by J. Michael Straczynski and C. P. Smith
Whenever Ben Templesmith is contributing to a comic book, readers are made quite aware of just how unique a design they are getting right from the cover of that issue and, while not for everyone, Templesmith’s style is loose, sometimes manic, but always wholly his own. It is with some hesitation then that readers will continue into this issue of Ten Grand, as the fifth issue only features cover work from Templesmith. While the interiors manage a similar tone, the style is certainly a departure from what has come before. This shift and some detraction in the writing lend to an issue that seems to be missing the mark.
Joe’s journey to find his contact in pursuance of his wife’s killer has led him to the land of in-between in this issue. The case involving Divine Will grows ever more intertwined with his own history, and Joe searches in a place that is recognized by many cultures and religions, each with their own name and depiction. Straczynski does well to approach this subject and it makes for an interesting opening exploration both visually and existentially. As Joe progresses through this world, the book beings to lose its luster.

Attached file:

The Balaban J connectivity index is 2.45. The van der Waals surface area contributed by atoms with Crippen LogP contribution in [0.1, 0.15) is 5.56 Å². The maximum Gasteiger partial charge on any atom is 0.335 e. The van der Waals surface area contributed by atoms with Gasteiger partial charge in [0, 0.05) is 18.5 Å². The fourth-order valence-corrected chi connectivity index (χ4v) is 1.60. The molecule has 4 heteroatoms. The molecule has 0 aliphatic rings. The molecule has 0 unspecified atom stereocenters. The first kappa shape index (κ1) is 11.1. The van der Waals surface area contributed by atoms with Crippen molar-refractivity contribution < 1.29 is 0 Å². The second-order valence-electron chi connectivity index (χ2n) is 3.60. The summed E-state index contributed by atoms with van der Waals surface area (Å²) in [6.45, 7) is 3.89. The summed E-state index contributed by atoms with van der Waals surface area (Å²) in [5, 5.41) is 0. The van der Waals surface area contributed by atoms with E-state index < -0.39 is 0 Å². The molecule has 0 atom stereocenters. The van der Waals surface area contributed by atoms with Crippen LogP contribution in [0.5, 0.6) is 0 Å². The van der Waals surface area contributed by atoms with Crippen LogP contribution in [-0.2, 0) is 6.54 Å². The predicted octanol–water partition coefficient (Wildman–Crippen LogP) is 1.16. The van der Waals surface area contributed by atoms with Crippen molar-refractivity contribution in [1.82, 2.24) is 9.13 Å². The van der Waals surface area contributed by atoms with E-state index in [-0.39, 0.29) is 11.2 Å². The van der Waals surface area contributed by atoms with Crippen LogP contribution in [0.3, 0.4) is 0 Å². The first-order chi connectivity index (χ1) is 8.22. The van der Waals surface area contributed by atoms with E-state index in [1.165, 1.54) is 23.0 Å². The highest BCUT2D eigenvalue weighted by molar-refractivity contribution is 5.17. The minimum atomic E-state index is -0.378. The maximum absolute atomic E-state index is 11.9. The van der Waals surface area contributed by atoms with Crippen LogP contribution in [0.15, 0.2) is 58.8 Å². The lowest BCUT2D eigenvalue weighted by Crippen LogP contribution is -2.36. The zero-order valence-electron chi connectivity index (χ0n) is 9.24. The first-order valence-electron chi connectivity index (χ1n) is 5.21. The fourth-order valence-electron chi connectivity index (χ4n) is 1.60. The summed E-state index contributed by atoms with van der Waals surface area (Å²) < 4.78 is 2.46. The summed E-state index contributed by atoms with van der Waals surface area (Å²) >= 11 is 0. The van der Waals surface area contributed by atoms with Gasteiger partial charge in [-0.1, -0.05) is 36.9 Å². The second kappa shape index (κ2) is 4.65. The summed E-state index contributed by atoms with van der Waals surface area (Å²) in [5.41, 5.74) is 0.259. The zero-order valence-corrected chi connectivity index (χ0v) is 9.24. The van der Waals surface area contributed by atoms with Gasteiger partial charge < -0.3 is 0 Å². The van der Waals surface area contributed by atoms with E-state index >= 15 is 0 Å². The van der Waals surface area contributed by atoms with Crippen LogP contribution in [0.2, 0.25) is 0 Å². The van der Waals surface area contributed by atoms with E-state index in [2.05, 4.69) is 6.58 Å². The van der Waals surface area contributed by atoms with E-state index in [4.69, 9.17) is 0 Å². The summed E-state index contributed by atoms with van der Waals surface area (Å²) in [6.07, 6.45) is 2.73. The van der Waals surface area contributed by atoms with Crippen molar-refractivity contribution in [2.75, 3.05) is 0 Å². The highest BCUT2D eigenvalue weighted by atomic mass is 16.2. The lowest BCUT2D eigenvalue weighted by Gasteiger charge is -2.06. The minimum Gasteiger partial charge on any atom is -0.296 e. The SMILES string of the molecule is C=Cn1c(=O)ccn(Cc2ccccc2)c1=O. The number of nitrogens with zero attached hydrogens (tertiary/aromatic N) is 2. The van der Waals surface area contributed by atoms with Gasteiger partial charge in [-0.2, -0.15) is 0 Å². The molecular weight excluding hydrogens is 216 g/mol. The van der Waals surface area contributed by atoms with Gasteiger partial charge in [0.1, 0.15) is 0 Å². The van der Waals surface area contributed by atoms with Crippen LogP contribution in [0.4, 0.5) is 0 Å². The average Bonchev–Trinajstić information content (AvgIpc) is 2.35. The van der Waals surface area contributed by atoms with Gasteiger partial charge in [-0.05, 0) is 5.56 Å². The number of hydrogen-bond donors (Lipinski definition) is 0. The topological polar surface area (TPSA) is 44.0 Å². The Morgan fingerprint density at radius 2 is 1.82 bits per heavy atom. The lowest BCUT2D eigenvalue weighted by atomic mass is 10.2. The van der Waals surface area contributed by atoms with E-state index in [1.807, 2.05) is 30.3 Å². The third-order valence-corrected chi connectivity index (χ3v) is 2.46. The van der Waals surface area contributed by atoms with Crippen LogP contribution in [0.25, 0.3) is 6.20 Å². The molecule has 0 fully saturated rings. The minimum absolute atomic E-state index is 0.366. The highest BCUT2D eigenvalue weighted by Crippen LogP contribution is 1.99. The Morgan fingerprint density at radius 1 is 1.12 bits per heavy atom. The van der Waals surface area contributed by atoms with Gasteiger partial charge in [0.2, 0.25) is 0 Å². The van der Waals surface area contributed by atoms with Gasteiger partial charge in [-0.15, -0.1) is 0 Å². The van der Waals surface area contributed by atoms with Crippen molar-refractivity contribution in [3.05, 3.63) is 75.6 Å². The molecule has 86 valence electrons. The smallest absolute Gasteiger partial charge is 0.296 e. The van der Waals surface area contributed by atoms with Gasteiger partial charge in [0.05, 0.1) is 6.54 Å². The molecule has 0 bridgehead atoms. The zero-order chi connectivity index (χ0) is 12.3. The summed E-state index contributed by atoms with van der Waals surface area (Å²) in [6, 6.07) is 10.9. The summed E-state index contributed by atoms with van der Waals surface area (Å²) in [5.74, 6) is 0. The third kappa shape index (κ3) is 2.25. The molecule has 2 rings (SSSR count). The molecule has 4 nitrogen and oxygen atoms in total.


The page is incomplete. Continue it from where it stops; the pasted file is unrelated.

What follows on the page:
C. P. Smith is attempting to channel the same tonality that was established by Templesmith in the issues that preceded this one. His style is very different, but at times it manages to achieve the same effect. This, however, is not successful throughout the issue. There are certainly some amazing visuals in issue five, and Smith renders some haunting imagery that is sure to be memorable. In some moments, one might compare experiencing this style to first seeing Frazier Irving’s unique art technique utilized on Batman and Robin during Grant Morrison’s run. Even though there is much to praise, there are a number of pages and panels that simply do not work as effectively. It creates an unevenness that distracts.
It is possible that the visual shift may elevate readers’ critical lens on the content overall, but Straczynzki’s writing is not as well crafted in this issue. A few bits of dialogue from Joe seem seriously out of character, coming across overly apologetic and empathetic to the souls that surround him. There are other moments that feel too long-winded and at times preachy. While the essence of what is being communicated in some scenes is very interesting, the way in which is it done tends to weaken the impact at some grander moments.
Templesmith’s departure certainly hurts the title. Hopefully Smith can manage to establish his own personality and direction on the series and find his footing. Straczynski’s story continues forward in an interesting direction with Joe fighting to hold on to any sense of himself the further he ventures into this new world. Audiences will have to hope that both writer and artist come together a bit more on future issues.